This chapter has information to help you prepare for labour and to give birth to your baby.
What is Labour?
Labour is how your body works at birthing your baby. It happens when the womb (uterus) muscles tighten (contract) in a repetitive way that moves your baby into the birth canal (vagina) and to the outside. The contractions help to open the cervix (opening of the uterus) so that your baby can be born.
Usually labour begins between 37 and 42 weeks of pregnancy. Your health care provider will talk about what happens if you go into labour before 37 weeks of after 42 weeks.
Every labour and birth is different.
Usually, the first labour lasts between 12 and 20 hours.
How the Cervix Changes
The cervix is the opening of the womb (uterus). Traditonally, it is often referred to as the first doorway.
Efface: The cervix gets thinner (effaces) before it opens (dilates).
Dilate: The cervix opens (dilates) fully to about 10 cm (4 inches).
Three Birthdays in the Same Room
It was the Aboriginal midwife’s birthday, the woman’s birthday, and the day the woman gave birth! The woman, who was turning 20, had an evening labour. She laboured through the night and in the morning, she had a baby girl. The whole family came into the room, singing and drumming. The family brought sacred water from their community as well. All three birthdays were celebrated! It was really special for everyone! Consider how you can celebrate--if not at the time, then later with family and community.
Signs of Labour
There are normal signs that tell you that your labour may begin soon. Most women go into labour within a week of their due date. If you have signs of labour before you are 37 weeks pregnant, call your care provider or go to the hospital right away
Near the end of your pregnancy, your baby will move down. When this happens you will be able to breathe better. You will feel less burning in your chest and throat after you eat. You will have to pee (pass urine) more often. If this is your first baby, this may happen 2 to 3 weeks before you go into labour. If this is not your first baby, this may not happen until closer to the time you give birth.
While you are pregnant, you have a thick mucus plug in your cervix (opening of the womb or uterus). As the baby’s birth gets closer, your cervix begins to thin and open, and the plug comes out. When this happens you will notice thick mucus on your underwear, or in the toilet, or you may not notice it at all.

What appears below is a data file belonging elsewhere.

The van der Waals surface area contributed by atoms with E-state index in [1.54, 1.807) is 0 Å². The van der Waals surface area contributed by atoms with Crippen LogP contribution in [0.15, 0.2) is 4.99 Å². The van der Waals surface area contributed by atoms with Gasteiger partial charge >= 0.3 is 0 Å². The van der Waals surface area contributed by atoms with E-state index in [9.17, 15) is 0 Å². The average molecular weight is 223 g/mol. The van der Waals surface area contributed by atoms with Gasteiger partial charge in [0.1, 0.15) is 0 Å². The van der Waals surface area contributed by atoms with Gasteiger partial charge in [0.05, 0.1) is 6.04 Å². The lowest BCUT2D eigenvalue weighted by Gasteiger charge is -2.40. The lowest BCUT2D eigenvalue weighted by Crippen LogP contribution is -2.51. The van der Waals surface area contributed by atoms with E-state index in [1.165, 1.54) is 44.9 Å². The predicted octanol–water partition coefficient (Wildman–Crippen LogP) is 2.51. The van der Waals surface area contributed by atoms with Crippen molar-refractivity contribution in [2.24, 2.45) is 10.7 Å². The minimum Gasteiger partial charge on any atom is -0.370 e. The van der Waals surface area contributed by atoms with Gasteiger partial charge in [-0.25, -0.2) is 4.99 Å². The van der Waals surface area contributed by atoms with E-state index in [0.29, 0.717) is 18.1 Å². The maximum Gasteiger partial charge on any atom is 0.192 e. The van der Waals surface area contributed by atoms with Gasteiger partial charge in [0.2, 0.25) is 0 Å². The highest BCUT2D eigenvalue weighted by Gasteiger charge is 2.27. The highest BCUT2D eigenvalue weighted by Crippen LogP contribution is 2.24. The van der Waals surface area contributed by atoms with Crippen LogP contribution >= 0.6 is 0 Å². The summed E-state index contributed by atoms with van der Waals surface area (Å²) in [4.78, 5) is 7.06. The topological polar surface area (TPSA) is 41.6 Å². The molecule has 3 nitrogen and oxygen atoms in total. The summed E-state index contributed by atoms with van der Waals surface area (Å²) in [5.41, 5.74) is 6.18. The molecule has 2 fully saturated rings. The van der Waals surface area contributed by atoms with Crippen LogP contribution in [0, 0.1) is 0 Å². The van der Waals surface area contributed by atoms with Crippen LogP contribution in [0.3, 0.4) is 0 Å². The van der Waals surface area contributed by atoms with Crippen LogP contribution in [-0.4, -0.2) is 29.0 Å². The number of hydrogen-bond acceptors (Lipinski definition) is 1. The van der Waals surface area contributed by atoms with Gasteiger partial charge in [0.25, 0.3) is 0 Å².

You may notice a pink, red, or brown discharge a few days before labour, or during labour. This is called bloody show. It is like spotting, not like a period. Tell your health care provider when this happens.
Bag of Water Breaks
Your baby is inside a bag of water (amniotic sac) in your womb (uterus). When the baby is ready to be born it is normal for the bag of water to break. This is an important sign. When it happens, you may have a little or a lot of water leaking from your birth canal (vagina). Sometimes people do not know whether this is water or pee (urine). Sometimes the waters break before labour begins however the most common time for the water to break is 8 cm dilation. If you are not sure, call your health care provider.
When your bag of water (amniotic sac) breaks:
- Write down the time that your bag of water broke.
- Look at the colour of the water (it should be clear not brown or green). Some spotting of blood can be normal.
- Notice if there is a smell (it should not smell strongly).
- Do not use a tampon – use a pad in your underwear.
- Follow the instructions that your health care provider or hospital gave you.
Late in your pregnancy you may have contractions (uterus tightens, rests, and tightens again) that are strong. They may come and go for hours or days and then stop. These contractions are helping your womb (uterus) get ready for birth and are called pre-labour or Braxton-Hicks contractions.
First Nations Beliefs
Our Nuu chah Nulth belief as shared with me by my dad, a spiritual person of our people: “The spirits of our people reside in the milky way. When a woman goes into labour, that is the moment the spirit begins its journey to earth to be one of the people. At the moment of crowning and the head coming out, the baby’s spirit enters the body to reside there until the journey is begun again at death back to the milky way. “ Cree traditional beliefs are similar to this. Ask an Elder for more details.
“In Anishinaabe culture, the waters are considered sacred. A long time ago, they used to sing a special honour song when the waters broke.”